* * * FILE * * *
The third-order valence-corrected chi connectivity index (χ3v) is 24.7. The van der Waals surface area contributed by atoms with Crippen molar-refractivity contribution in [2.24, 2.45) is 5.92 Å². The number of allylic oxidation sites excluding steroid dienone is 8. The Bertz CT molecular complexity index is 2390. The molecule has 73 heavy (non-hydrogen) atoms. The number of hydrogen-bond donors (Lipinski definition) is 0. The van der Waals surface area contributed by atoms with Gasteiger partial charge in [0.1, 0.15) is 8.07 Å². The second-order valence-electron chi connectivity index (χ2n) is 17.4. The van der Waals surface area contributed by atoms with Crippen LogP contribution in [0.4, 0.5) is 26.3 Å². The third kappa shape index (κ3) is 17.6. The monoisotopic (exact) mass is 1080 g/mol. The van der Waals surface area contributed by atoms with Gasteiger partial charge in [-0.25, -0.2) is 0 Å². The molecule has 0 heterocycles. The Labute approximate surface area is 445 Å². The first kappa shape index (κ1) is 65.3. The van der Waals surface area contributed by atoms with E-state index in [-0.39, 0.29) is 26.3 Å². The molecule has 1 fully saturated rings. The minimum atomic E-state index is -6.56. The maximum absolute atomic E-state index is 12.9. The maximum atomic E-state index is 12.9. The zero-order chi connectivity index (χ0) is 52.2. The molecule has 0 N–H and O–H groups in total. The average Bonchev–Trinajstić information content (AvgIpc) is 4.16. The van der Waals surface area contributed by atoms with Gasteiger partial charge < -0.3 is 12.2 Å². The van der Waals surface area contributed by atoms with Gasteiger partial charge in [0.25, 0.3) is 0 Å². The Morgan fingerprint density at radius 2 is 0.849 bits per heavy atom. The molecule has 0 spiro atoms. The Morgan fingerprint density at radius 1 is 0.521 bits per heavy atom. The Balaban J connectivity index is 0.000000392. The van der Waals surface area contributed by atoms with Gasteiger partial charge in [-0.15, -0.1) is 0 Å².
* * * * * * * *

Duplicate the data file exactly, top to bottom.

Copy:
The third-order valence-corrected chi connectivity index (χ3v) is 24.7. The van der Waals surface area contributed by atoms with Crippen molar-refractivity contribution in [2.24, 2.45) is 5.92 Å². The number of allylic oxidation sites excluding steroid dienone is 8. The Bertz CT molecular complexity index is 2390. The molecule has 73 heavy (non-hydrogen) atoms. The number of hydrogen-bond donors (Lipinski definition) is 0. The van der Waals surface area contributed by atoms with Gasteiger partial charge in [0.1, 0.15) is 8.07 Å². The second-order valence-electron chi connectivity index (χ2n) is 17.4. The van der Waals surface area contributed by atoms with Crippen LogP contribution in [0.4, 0.5) is 26.3 Å². The third kappa shape index (κ3) is 17.6. The monoisotopic (exact) mass is 1080 g/mol. The van der Waals surface area contributed by atoms with Gasteiger partial charge in [-0.25, -0.2) is 0 Å². The molecule has 0 heterocycles. The Labute approximate surface area is 445 Å². The first kappa shape index (κ1) is 65.3. The van der Waals surface area contributed by atoms with E-state index in [-0.39, 0.29) is 26.3 Å². The molecule has 1 fully saturated rings. The minimum atomic E-state index is -6.56. The maximum absolute atomic E-state index is 12.9. The maximum atomic E-state index is 12.9. The zero-order chi connectivity index (χ0) is 52.2. The molecule has 0 N–H and O–H groups in total. The average Bonchev–Trinajstić information content (AvgIpc) is 4.16. The van der Waals surface area contributed by atoms with Gasteiger partial charge < -0.3 is 12.2 Å². The van der Waals surface area contributed by atoms with Gasteiger partial charge in [0.25, 0.3) is 0 Å². The Morgan fingerprint density at radius 2 is 0.849 bits per heavy atom. The molecule has 0 spiro atoms. The Morgan fingerprint density at radius 1 is 0.521 bits per heavy atom. The Balaban J connectivity index is 0.000000392. The van der Waals surface area contributed by atoms with Gasteiger partial charge in [-0.15, -0.1) is 0 Å².